Pension Woes Capture Execs' Attention

October 20, 2003 ( - Months of scare headlines about a potential pension funding crisis in the defined benefit world have gotten the unwavering attention of corporate boards in the US and Europe, a new survey found.

Boards at nearly nine out of 10 US companies now deal directly with pension plan financial performance, according to a Towers Perrin survey of chief financial officers (CFO) of Fortune 1000 companies that sponsor defined benefit pension plans. CFOs reported a heightened concern by directors and among managers – reflecting the toll that depressed stock values and declining interest rates have taken on corporate pensions. In fact, about three-quarters of the US CFOs who participated in the survey reported that their companies’ pension plans are now underfunded.

In the poll:

  • 40% say pension plan financial performance is of significant concern to their companies’ CEO
  • 26% say it is of significant concern to their board of directors
  • 24% said deferred pension costs and their potential impact on total shareholder value are a significant concern for their companies
  • 20% believe it is a significant concern to company employees
  • 18% have significant concerns about the impact of higher pension expense levels on their company’s ability to meet future earnings targets.

The executive spotlight on pension woes is not surprising considering a recent Towers Perrin analysis of pension plan financial performance for 300 Fortune 1000 companies offering pension plans, according to a Towers news release.

The analysis found a major dropoff in pension funding status with the average plummeting from 120.2% at the end of 1999 to 77.5% three years later. On average, companies had a $23.8-million pension cost on their income statement for 2002. For the 300 companies studied, the total average deferred pension cost nearly tripled from 2001 to 2002 to nearly $1.4 billion.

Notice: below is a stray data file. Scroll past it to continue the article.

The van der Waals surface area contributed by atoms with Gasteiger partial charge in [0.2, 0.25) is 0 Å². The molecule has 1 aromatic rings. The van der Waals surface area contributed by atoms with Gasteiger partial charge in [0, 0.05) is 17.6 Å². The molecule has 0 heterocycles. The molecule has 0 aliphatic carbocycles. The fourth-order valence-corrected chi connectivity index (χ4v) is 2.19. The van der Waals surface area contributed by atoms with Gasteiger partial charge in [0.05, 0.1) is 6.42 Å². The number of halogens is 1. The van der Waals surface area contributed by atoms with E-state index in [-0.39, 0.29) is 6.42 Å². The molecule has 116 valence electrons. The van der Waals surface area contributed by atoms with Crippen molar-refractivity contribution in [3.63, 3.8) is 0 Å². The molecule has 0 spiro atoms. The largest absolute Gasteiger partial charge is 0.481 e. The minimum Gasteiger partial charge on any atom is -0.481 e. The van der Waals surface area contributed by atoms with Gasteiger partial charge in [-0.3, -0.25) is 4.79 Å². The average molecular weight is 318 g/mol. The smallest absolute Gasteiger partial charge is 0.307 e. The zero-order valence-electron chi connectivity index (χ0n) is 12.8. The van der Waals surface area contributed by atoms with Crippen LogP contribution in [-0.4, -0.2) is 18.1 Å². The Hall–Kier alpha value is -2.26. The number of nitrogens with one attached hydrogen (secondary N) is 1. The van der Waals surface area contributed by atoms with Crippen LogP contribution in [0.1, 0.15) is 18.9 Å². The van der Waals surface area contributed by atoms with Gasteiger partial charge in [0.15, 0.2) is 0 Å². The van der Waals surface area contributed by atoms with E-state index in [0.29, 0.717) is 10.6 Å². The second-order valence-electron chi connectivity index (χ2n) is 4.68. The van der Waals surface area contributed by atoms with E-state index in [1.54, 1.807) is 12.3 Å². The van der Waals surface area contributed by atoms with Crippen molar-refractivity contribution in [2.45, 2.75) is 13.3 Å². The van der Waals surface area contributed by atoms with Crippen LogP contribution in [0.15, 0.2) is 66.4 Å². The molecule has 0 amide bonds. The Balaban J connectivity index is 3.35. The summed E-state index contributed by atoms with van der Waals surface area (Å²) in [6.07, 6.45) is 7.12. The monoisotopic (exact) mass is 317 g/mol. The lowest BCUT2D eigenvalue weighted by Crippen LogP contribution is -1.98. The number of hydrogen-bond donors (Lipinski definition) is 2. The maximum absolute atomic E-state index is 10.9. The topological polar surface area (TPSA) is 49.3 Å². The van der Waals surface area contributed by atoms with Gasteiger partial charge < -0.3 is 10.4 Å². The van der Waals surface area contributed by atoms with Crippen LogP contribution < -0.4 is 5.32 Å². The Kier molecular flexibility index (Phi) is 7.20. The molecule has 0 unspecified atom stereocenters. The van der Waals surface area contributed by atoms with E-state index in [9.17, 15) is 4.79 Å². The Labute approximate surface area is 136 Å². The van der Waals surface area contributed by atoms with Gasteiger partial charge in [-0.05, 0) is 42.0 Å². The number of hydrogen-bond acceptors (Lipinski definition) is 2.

The European View

Meanwhile, a parallel survey of CEOs of large European companies found even higher levels of pension anxiety across the pond. For example, of the 77 European CFOs surveyed:

  • more than half (57%) said pension plan financial performance was a significant concern for their board of directors
  • more than half (53%) said that pension plan financial issues have affected their assessments of key business transactions, such as mergers and acquisitions
  • almost half (44%) said it was a significant concern for company employees.

According to the Towers survey, most US corporate leaders are resisting the urge to cut pension benefits or modify their plan’s investment strategies to improve financial results in the short term. Instead, the US CFOs surveyed are taking a long-term view of pension-plan financial issues.

When asked about the key factors their companies take into account in setting pension investment policies, 82% of the US CFO respondents said long-term investment return expectations are very important while only 4% said short-term investment return expectations are very important and 50% placed no importance on short-term expectations. Importantly, 90% of these CFOs said pension plan design is important, with 38% citing it as very important.

At the same time, the results of the Towers Perrin survey of the European CFOs suggests that the unfavorable pension plan financial performance of the past few years may accelerate the ongoing shift from defined benefit pensions to defined contribution retirement plans in many European countries. In fact, more than two-thirds (70%) of the European CFOs surveyed believe that more than half of European companies will offer only defined contribution plans within the next five years.

CFOs of companies headquartered in the UK, Germany, France, Spain, the Netherlands, Belgium and Norway participated in Towers’ European survey.

The poll is entitled The Towers Perrin 2003 CFO Survey: Pension Plan Financial Results Come Under the Corporate Microscope.